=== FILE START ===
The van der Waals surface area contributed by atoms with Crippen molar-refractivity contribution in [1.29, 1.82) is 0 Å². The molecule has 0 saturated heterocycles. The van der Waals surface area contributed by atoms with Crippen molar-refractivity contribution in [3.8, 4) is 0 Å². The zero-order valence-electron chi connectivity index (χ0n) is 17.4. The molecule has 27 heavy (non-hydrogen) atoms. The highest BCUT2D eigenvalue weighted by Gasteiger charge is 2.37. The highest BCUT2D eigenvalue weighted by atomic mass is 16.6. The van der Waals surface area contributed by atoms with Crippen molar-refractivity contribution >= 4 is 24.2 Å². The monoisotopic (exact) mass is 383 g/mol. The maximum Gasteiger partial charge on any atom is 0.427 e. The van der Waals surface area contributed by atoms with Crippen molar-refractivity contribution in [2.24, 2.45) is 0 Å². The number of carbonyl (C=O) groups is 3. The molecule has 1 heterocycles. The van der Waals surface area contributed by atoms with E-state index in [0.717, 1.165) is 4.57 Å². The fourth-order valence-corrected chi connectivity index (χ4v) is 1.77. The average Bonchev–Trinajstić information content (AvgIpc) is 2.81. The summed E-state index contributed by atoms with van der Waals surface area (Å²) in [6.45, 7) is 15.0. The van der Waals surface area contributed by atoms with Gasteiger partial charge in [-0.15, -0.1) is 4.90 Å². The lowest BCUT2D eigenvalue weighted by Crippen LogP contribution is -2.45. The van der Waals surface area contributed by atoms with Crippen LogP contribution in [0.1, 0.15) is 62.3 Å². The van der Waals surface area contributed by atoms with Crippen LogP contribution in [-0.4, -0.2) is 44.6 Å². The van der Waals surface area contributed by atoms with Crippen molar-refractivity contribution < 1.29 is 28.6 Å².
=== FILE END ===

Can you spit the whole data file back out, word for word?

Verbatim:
The van der Waals surface area contributed by atoms with Crippen molar-refractivity contribution in [1.29, 1.82) is 0 Å². The molecule has 0 saturated heterocycles. The van der Waals surface area contributed by atoms with Crippen molar-refractivity contribution in [3.8, 4) is 0 Å². The zero-order valence-electron chi connectivity index (χ0n) is 17.4. The molecule has 27 heavy (non-hydrogen) atoms. The highest BCUT2D eigenvalue weighted by Gasteiger charge is 2.37. The highest BCUT2D eigenvalue weighted by atomic mass is 16.6. The van der Waals surface area contributed by atoms with Crippen molar-refractivity contribution >= 4 is 24.2 Å². The monoisotopic (exact) mass is 383 g/mol. The maximum Gasteiger partial charge on any atom is 0.427 e. The van der Waals surface area contributed by atoms with Crippen molar-refractivity contribution in [2.24, 2.45) is 0 Å². The number of carbonyl (C=O) groups is 3. The molecule has 1 heterocycles. The van der Waals surface area contributed by atoms with E-state index in [0.717, 1.165) is 4.57 Å². The fourth-order valence-corrected chi connectivity index (χ4v) is 1.77. The average Bonchev–Trinajstić information content (AvgIpc) is 2.81. The summed E-state index contributed by atoms with van der Waals surface area (Å²) in [6.45, 7) is 15.0. The van der Waals surface area contributed by atoms with Gasteiger partial charge in [-0.15, -0.1) is 4.90 Å². The lowest BCUT2D eigenvalue weighted by Crippen LogP contribution is -2.45. The van der Waals surface area contributed by atoms with Crippen LogP contribution in [0.1, 0.15) is 62.3 Å². The van der Waals surface area contributed by atoms with Crippen LogP contribution in [-0.4, -0.2) is 44.6 Å². The van der Waals surface area contributed by atoms with Crippen molar-refractivity contribution < 1.29 is 28.6 Å².